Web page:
3. Haha, I don’t know. Sometimes I think I was on auto pilot. The middle child really was the handful and kept me on my toes all the time. I had to do daily report cards, and if I was emailing or calling the school I was there in person. It was hard because I was a single parent working a full time job but I had to be his advocate and I can’t tell you how many times I went head to head with teachers, principles, etc. and I held them accountable. To this day I still have the 4 inch binder with all of his IEPs (Individualized Education Program paperwork) along with emails, letters and other documentation. Every time I had a meeting with the school I followed up with a letter to summarize what we discussed. Even though we worked together as a team I had to let them know that my son’s interests was critical to me and I had no problem disagreeing with them and going back to the drawing board when necessary.

        Once you get your son’s diagnosis you’ll then be able to come up with a game plan to do what’s best for him. Trust your gut and if need be look for advocates who can assist in whatever needs may be required. I had to educate myself on the special education program so that I could be more effective in helping my son.

        It can be overwhelming but again, once you have a diagnosis in hand then you can determine next steps.

        Liked by 2 people

      4. Thank you so much. That’s what I’m working on now because I’m having trouble with some of his teachers and I feel like I have to fight for my baby even though I don’t have a diagnosis because of the way they are doing things. He’s in the second grade and he had a classwork assignment that he got a 0 on. Really? When I inquired about it because I saw the grade on line his reading teacher was like the other teacher graded and she couldn’t read it and what she could read was ineligible. So you gave him a zero and didn’t send the paperwork home to let me know? Why didn’t you make him do it over? Let me see what was submitted so that I can work with him. A zero for a 7 year old when 35 % of his grade is classwork? He might as well not have done a darn thing. I started thinking that once we get a diagnosis I will be on their butts again. This is already starting to stress me out. I’m a single parent and work a full-time job too and I’m like…how much more? how much more can I endure? I guess the answer is as much as required because I’m going to have to fight for my baby.

        Liked by 2 people

      5. That’s insane!! You’re on the right track. My son never finished kindergarten and was kicked out of several day care programs. He was diagnosed when he was in first grade after he attacked the principle.

        It can be overwhelming but as you say he is your baby and you got this!!

        Liked by 1 person

  6. Hi Tikeetha:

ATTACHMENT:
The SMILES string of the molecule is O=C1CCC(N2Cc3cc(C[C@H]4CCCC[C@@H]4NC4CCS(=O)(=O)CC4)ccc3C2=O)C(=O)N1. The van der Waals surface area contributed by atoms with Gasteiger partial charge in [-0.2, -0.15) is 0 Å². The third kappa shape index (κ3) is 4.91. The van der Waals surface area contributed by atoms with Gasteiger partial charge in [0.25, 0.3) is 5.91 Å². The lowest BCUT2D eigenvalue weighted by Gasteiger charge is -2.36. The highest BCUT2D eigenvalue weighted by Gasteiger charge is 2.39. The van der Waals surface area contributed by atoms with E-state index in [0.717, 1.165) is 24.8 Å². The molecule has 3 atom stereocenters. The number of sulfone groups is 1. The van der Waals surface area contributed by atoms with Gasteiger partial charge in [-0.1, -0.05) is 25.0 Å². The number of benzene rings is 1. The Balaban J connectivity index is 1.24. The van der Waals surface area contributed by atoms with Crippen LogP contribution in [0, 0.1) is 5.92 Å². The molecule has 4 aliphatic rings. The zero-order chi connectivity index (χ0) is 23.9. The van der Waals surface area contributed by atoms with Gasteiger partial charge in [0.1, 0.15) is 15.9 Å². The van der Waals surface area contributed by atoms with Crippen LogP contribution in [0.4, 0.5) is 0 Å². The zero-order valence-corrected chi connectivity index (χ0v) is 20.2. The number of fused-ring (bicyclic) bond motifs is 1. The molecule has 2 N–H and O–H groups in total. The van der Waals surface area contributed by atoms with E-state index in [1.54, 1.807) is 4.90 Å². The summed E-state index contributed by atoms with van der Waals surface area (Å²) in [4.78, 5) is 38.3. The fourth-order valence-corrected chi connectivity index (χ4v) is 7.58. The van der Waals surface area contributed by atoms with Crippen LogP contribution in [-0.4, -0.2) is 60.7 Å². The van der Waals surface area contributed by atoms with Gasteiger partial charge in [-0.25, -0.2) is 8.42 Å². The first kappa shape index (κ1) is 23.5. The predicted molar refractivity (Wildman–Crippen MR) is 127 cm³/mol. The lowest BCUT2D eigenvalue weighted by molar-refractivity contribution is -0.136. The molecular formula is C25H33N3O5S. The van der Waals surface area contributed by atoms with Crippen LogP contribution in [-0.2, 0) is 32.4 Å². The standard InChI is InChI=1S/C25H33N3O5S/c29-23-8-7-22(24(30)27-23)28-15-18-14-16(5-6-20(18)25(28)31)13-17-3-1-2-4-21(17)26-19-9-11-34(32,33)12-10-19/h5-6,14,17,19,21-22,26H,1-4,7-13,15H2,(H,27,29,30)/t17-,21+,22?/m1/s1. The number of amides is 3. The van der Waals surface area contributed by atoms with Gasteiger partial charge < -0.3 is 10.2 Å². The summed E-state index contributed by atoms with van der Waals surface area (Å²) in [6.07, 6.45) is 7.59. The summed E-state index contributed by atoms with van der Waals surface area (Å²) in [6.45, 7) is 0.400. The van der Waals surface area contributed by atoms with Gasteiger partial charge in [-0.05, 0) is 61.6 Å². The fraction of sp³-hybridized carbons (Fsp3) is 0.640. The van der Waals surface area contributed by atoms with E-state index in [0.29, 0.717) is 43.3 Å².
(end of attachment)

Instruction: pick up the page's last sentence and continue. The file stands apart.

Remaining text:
I have only recently discovered your blog so I am playing a bit of ‘catch up.’
    I just wanted you and Munch to know that I am rooting for both of you.

    I have two friends who have already walked in your shoes. Like you, both friends took a very proactive approach which I am convinced made all the difference in the world.

    Trust and believe that things will get much better as your son gets the support that he needs. I wouldn’t tell you that if I hadn’t been a witness to it myself.

    Your daily ‘medication’ of love, support, and affection will sustain Munch for the rest of his life.

    Best wishes,
    Gwin

    Liked by 1 person

    1. Aww, thank you so much. I’m overwhelmed by the out pour of support and I am just thankful for all the kind words. It helps to know that we are not alone and that others have walked through my shoes and have survived. Sometimes when you’re in the midst of a situation you feel as though you are the only one it. But, God! Thanks again sis!

      Liked by 1 person

  7. I am so glad that you shared with us and that can’t be easy! It is so hard to raise kids and know what to do! You are a caring, loving mother who is doing the very best and that is what counts! I hope all is well with you and your sweet little son!

    Liked by 1 person

  8. Good for you! I know this process isn’t easy, I have a child who suffers from anxiety disorder, is bi-polar, has clinical depression and has harmed herself in the past so I know of what you speak. Hang in there, you are doing the right thing for that beautiful little boy!! I watched his talent show video, so freaking cute!!!! loved it 🙂 My daughter suffered from severe separation anxiety when she was going though all this stuff, she felt I was her lifeline and she would be lost without me, I’m sure your boy feels that way too… You are a wonderful mom, so don’t do any of that second guessing of yourself as a mom, we all do the best we can… much love and peace to you and Munch! I will keep checking your blog to see how he and you are doing. Michelle

    Liked by 1 person